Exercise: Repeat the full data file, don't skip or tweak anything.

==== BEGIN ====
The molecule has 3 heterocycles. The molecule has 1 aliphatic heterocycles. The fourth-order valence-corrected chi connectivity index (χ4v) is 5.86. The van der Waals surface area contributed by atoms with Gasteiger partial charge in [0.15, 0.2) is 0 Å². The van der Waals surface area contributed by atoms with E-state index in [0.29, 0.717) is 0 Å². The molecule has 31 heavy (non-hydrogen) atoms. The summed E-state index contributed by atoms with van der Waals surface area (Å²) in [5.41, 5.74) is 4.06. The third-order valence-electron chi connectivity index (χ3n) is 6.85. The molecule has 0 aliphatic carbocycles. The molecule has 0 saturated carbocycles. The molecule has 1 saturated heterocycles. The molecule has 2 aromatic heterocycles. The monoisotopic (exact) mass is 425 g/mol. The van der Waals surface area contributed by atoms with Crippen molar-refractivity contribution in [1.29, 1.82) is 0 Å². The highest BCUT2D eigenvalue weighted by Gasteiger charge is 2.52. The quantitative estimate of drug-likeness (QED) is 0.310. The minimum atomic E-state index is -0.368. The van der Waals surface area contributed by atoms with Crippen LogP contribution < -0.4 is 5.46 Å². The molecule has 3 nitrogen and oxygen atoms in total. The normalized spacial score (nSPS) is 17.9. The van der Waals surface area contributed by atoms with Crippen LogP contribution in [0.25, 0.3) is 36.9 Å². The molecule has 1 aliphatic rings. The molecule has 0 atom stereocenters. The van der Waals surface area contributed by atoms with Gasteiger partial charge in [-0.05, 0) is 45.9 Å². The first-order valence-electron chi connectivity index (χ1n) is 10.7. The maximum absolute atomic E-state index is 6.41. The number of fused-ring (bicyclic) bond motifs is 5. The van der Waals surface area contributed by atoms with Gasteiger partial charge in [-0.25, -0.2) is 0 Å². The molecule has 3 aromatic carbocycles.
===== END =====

The molecule has 3 heterocycles. The molecule has 1 aliphatic heterocycles. The fourth-order valence-corrected chi connectivity index (χ4v) is 5.86. The van der Waals surface area contributed by atoms with Gasteiger partial charge in [0.15, 0.2) is 0 Å². The van der Waals surface area contributed by atoms with E-state index in [0.29, 0.717) is 0 Å². The molecule has 31 heavy (non-hydrogen) atoms. The summed E-state index contributed by atoms with van der Waals surface area (Å²) in [5.41, 5.74) is 4.06. The third-order valence-electron chi connectivity index (χ3n) is 6.85. The molecule has 0 aliphatic carbocycles. The molecule has 0 saturated carbocycles. The molecule has 1 saturated heterocycles. The molecule has 2 aromatic heterocycles. The monoisotopic (exact) mass is 425 g/mol. The van der Waals surface area contributed by atoms with Crippen molar-refractivity contribution in [1.29, 1.82) is 0 Å². The highest BCUT2D eigenvalue weighted by Gasteiger charge is 2.52. The quantitative estimate of drug-likeness (QED) is 0.310. The minimum atomic E-state index is -0.368. The van der Waals surface area contributed by atoms with Crippen LogP contribution < -0.4 is 5.46 Å². The molecule has 3 nitrogen and oxygen atoms in total. The normalized spacial score (nSPS) is 17.9. The van der Waals surface area contributed by atoms with Crippen LogP contribution in [0.25, 0.3) is 36.9 Å². The molecule has 1 aliphatic rings. The molecule has 0 atom stereocenters. The van der Waals surface area contributed by atoms with Gasteiger partial charge in [-0.05, 0) is 45.9 Å². The first-order valence-electron chi connectivity index (χ1n) is 10.7. The maximum absolute atomic E-state index is 6.41. The number of fused-ring (bicyclic) bond motifs is 5. The van der Waals surface area contributed by atoms with Gasteiger partial charge in [-0.25, -0.2) is 0 Å². The molecule has 3 aromatic carbocycles.